August 22 , 2011
This is Part I of my own personal account of how fitness became my lifestyle. By sharing my story, I hope to not only inspire and motivate, but also show where our knowledge and experience comes from. I have personally accomplished the very same fitness goals that you may have, whether it is fat loss, muscle gain or anything in between, and I’ve also experienced the emotional rollercoaster that often comes along with the process. It is this real life experience that we pass on to clients to help them “engineer their bodies” as quickly and efficiently as possible. We’ve already tried, tested, and tossed out the methods that don’t work. All that’s left is result-yielding methodology and genuine support because, as you’ll see, we know exactly what you’re going through.
As a personal trainer, I think I often give off the impression that I’ve always been fit and athletic. However, this could not be further from the truth. When I was a kid growing up in elementary school, I was far from a physical specimen. I didn’t have the upper body strength to swing on the monkey bars or climb trees (I literally lost arm wrestles to girls!), I didn’t have the endurance to keep up with friends who played soccer during lunch hour, and I couldn’t swim multiple laps during swimming lessons. Instead, I would have to watch from the ground when my friends wanted to climb on stuff, girls would let me win arm wrestles out of pity, I would have to play goalie in soccer so I wouldn’t have to run around much, and I would have to cling onto the edge of the pool gasping for air when I got tired. Because of this lack of fitness, friends commented that they “couldn’t picture me playing organized sports.” Neither could I at the time, to be honest. Damn bullies.
Psychologically, it wasn’t any easier. All throughout my life, different groups of people would comment on my physical appearance in different ways. When I was in elementary school, kids would call me chunky and chubby; in middle school, my family would call me skinny and scrawny; and during high school, my basketball teammates would call me big and ripped. These labels were not limited to these specific periods of my life; often, I would be called all these adjectives within days or weeks of each other. Even worse, I would be called skinny when I was trying to put on mass, or I would be called chubby when I was trying to slim down. There may have been no malicious intent in these comments at all, but this lifetime of inconsistent labelling contributed to a very inconsistent perception of my own body, and led to self-esteem issues that, believe it or not, I still struggle with regularly to this very day: One week I may look at myself in the mirror and feel like I’m in the best physical shape of my life; the next day, I may see a picture of myself and feel like I need to add ten pounds of muscle; the next hour, I may not like the way my stomach feels when I sit down and I’ll feel like I need to lose ten pounds of fat; and the next minute, I may be right back to square one. It’s a treacherous cycle that I will likely have to endure for the rest of my life. As the saying goes, if you don’t have something nice to say, don’t say it at all. Please keep this in mind, especially when speaking to loved ones. Otherwise, you might inflict a psychological wound that will never stop bleeding.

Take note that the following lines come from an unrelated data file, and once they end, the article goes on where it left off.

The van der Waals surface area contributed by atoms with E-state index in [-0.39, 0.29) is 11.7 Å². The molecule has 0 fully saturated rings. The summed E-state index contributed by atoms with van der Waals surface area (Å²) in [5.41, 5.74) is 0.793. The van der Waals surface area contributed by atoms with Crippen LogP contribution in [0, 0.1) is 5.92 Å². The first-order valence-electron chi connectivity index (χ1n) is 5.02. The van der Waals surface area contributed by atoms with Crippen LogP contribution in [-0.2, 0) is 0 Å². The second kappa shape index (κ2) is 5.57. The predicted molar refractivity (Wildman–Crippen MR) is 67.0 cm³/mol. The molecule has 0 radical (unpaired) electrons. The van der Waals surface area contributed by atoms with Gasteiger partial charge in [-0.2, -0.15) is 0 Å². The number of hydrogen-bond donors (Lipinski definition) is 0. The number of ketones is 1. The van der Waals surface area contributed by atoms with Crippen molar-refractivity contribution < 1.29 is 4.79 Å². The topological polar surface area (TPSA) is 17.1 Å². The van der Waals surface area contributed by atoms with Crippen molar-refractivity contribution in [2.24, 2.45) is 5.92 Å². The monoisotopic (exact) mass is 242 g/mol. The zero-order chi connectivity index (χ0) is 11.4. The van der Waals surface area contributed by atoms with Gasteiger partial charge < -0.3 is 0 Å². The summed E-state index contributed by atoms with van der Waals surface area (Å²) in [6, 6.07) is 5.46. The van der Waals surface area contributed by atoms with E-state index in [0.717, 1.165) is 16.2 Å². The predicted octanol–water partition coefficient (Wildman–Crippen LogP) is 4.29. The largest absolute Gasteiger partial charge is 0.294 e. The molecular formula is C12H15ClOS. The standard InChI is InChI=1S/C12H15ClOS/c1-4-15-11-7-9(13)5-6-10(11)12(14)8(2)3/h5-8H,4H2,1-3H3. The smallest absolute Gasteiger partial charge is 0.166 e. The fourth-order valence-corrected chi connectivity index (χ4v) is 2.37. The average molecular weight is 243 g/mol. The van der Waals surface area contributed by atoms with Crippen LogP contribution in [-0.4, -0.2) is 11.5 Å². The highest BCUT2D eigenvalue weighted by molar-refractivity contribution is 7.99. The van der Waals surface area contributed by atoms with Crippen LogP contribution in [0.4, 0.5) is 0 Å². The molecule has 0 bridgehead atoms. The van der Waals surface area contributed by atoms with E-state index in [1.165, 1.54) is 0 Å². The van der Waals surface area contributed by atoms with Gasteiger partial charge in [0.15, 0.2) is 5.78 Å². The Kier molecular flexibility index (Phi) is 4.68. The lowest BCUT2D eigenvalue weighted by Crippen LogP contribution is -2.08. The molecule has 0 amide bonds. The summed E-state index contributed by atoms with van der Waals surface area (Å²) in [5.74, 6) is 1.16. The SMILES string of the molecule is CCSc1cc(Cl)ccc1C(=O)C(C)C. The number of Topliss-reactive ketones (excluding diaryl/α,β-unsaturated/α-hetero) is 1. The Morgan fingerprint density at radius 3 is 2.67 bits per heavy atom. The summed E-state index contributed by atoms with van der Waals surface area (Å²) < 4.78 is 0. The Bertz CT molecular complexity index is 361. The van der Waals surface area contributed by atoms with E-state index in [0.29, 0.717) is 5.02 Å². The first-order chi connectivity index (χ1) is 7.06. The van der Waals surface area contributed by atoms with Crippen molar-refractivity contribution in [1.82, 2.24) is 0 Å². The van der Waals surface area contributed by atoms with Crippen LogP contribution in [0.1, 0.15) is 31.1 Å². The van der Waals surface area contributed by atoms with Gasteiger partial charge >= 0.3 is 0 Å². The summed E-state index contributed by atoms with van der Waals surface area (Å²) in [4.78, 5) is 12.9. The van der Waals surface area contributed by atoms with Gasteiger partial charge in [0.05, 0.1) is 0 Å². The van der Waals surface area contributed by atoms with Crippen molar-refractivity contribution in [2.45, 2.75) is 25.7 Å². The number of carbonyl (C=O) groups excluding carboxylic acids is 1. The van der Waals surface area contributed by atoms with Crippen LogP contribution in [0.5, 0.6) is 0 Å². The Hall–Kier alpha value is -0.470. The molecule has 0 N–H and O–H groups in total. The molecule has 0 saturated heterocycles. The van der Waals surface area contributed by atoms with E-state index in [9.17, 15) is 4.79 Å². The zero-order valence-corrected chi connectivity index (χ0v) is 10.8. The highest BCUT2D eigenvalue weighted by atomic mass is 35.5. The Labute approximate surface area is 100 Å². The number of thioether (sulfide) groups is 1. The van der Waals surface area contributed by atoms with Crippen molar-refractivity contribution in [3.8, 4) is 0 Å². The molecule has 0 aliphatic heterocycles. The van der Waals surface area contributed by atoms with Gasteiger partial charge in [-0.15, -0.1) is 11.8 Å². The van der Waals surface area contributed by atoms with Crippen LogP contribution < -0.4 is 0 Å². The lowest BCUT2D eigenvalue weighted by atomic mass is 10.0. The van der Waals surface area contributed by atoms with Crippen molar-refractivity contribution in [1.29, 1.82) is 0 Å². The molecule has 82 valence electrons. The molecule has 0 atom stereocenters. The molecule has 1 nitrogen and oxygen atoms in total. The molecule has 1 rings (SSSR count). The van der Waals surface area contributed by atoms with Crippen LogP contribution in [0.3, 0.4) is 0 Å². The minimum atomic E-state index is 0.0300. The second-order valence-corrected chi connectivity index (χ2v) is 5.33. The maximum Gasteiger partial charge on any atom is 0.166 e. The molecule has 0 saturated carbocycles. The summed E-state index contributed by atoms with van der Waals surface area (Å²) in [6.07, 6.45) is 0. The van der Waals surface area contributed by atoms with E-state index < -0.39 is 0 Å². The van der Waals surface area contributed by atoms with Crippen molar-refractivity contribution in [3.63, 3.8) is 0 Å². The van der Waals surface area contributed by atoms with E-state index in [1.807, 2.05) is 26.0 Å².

I think it’s this experience that helps me relate well to my clients. I know the feeling of helplessness when you can’t physically move the way you want to; I know the demoralizing effects that self-esteem issues can have on one’s psyche; and I know the extreme embarrassment that prevents you from wearing a bathing suit or taking your shirt off in public. However, this is what drives my passion for fitness, knowing that I have the experience, knowledge, and expertise to help others overcome these very same challenges. You are not alone.
Stay tuned for Part II, where I will share the events that changed my life forever, and my very own physical transformation (complete with pics!)…
Has anyone else been through similar struggles? If so, feel free to leave a comment below; I’d love to hear your story